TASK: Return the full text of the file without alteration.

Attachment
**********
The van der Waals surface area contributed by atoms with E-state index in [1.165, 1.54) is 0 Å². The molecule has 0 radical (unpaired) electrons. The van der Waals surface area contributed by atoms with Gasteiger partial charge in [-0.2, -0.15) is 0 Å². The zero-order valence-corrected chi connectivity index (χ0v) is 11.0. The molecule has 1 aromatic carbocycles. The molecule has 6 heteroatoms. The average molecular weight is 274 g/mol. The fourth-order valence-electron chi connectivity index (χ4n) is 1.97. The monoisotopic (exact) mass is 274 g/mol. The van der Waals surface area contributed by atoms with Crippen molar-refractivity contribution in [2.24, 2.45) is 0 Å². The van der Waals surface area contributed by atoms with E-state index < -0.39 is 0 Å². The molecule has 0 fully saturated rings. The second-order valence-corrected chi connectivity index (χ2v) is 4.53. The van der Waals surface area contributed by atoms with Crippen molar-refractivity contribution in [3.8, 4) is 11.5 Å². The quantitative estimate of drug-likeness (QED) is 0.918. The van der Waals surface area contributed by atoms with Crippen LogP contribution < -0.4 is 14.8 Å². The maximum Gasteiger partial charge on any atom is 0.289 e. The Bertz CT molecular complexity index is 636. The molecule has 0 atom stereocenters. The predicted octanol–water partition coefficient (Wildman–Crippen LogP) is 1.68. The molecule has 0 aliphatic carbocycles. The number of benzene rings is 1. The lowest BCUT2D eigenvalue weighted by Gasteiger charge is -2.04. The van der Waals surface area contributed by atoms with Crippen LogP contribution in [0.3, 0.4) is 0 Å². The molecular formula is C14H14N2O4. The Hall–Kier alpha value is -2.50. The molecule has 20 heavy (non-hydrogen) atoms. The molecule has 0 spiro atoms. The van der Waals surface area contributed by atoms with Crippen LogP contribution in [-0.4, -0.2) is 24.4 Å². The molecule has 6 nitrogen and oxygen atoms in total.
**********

The van der Waals surface area contributed by atoms with E-state index in [1.165, 1.54) is 0 Å². The molecule has 0 radical (unpaired) electrons. The van der Waals surface area contributed by atoms with Gasteiger partial charge in [-0.2, -0.15) is 0 Å². The zero-order valence-corrected chi connectivity index (χ0v) is 11.0. The molecule has 1 aromatic carbocycles. The molecule has 6 heteroatoms. The average molecular weight is 274 g/mol. The fourth-order valence-electron chi connectivity index (χ4n) is 1.97. The monoisotopic (exact) mass is 274 g/mol. The van der Waals surface area contributed by atoms with Crippen molar-refractivity contribution in [2.24, 2.45) is 0 Å². The van der Waals surface area contributed by atoms with E-state index < -0.39 is 0 Å². The molecule has 0 fully saturated rings. The second-order valence-corrected chi connectivity index (χ2v) is 4.53. The van der Waals surface area contributed by atoms with Crippen molar-refractivity contribution in [3.8, 4) is 11.5 Å². The quantitative estimate of drug-likeness (QED) is 0.918. The van der Waals surface area contributed by atoms with Crippen LogP contribution < -0.4 is 14.8 Å². The maximum Gasteiger partial charge on any atom is 0.289 e. The Bertz CT molecular complexity index is 636. The molecule has 0 atom stereocenters. The predicted octanol–water partition coefficient (Wildman–Crippen LogP) is 1.68. The molecule has 0 aliphatic carbocycles. The number of benzene rings is 1. The lowest BCUT2D eigenvalue weighted by Gasteiger charge is -2.04. The van der Waals surface area contributed by atoms with Crippen LogP contribution in [0.3, 0.4) is 0 Å². The molecular formula is C14H14N2O4. The Hall–Kier alpha value is -2.50. The molecule has 20 heavy (non-hydrogen) atoms. The molecule has 0 spiro atoms. The van der Waals surface area contributed by atoms with Crippen LogP contribution in [-0.4, -0.2) is 24.4 Å². The molecule has 6 nitrogen and oxygen atoms in total.